Silence for Monserrate should be outrage instead

By Queens Courier Staff |

Regardless of the verdict, there should be public outrage.

Since news of State Senator Hiram Monserrate’s assault first hit the headlines, details of the incident have been exposed in newspapers nationwide, accompanied by video evidence and reports from witnesses.

Although not convicted of felony assault, any charge of domestic violence should be followed by public outrage, but in the case of Monserrate there has been silence instead.

The lack of expressed indignation from Monserrate’s fellow politicians and constituents is unacceptable because domestic violence affects the entire community. Ample statistics from the National Center against Domestic Violence show the frequency and widespread occurrence of domestic violence.

According to the Center, in 2006 there were more than 50,000 reported cases in New York State alone. Even more alarming, New York City police intervened in 234,988 domestic violence calls in 2008, an average of 600 incidents a day. Also, in 2008, 72,463 home visits were conducted by the police department’s domestic violence unit, a 93 percent increase since 2002.

The impact of violence against intimate partners occurs through direct exposure, but the community is also affected by costs for victim services and reduced capacity in the workplace. The Center for Disease Control estimated the cost of domestic violence at $8.3 billion in 2003. This includes costs for medical and mental healthcare, as well as the victim loss in productivity resulting from physical and psychological injuries.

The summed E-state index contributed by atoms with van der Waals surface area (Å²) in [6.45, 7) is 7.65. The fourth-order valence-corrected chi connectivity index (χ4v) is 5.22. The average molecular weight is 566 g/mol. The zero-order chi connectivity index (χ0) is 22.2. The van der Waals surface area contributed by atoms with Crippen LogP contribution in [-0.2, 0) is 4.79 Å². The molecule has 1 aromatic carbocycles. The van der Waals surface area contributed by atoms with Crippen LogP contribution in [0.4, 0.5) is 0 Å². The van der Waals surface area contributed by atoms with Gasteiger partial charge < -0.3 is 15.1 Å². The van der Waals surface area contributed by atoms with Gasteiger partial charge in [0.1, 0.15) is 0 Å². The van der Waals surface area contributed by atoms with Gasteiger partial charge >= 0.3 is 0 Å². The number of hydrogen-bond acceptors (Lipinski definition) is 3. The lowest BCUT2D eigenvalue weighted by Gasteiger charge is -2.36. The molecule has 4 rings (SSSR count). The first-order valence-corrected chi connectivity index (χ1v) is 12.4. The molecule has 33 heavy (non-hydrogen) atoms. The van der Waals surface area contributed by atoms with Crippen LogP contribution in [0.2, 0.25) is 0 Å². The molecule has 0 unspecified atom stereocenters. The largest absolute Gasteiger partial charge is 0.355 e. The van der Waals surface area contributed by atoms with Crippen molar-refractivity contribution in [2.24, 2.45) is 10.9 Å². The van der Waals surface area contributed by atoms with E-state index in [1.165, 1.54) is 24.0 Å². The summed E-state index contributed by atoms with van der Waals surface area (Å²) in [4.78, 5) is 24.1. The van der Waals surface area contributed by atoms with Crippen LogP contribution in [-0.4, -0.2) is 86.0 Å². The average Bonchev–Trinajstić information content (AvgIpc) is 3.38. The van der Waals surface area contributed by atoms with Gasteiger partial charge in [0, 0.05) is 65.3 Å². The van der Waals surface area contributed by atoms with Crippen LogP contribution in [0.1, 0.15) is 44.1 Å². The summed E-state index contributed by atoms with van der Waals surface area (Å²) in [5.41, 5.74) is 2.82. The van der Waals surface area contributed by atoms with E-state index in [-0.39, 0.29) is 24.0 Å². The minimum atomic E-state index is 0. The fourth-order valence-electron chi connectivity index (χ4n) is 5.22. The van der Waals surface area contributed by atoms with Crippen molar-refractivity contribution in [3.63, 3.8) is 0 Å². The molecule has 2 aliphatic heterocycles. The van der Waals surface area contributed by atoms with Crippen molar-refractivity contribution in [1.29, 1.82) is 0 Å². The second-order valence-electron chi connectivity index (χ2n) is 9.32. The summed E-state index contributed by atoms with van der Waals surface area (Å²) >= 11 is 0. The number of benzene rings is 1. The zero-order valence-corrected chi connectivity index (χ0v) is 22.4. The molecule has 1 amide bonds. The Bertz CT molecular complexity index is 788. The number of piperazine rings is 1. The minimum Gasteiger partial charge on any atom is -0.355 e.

Ultimately, the community is impacted when represented by a leader with questionable judgment and an inability to resolve conflicts peacefully. These character deficiencies displace trust for representatives to act diligently on behalf of the community they are representing. It also brings up questions about their effectiveness working in a forum where debates, disputes and conflicts occur on a regular basis.

There are those that will note Monserrate’s charge is merely a misdemeanor assault and not a felony, and others that will say we have already committed sufficient resources to domestic violence awareness and victim services. These people will say that a public response condemning the Senator’s assault is overkill.

However, the lack of outrage over Monserrate’s assault shows that while many gains have been made in raising awareness about domestic violence, the subject is still viewed as a private matter not warranting public attention, and this view is simply unacceptable.

Now, is the perfect time to express our indignation with domestic violence – President Barack Obama proclaimed October as Domestic Violence Awareness Month, noting the “devastating impact” of this type of violence on individuals and the community.

So, I challenge you to consider the statistic that one in four women will experience domestic violence in their lifetime.

Public condemnation of domestic violence is not only vital to protect and support victims but also acts as a tool for prevention. Domestic violence is a despicable and unacceptable crime, that shouldn’t be accompanied by silence.

Kristy Crabtree is a resident of Elmhurst, which is located within Hiram Monserrate’s Senate District.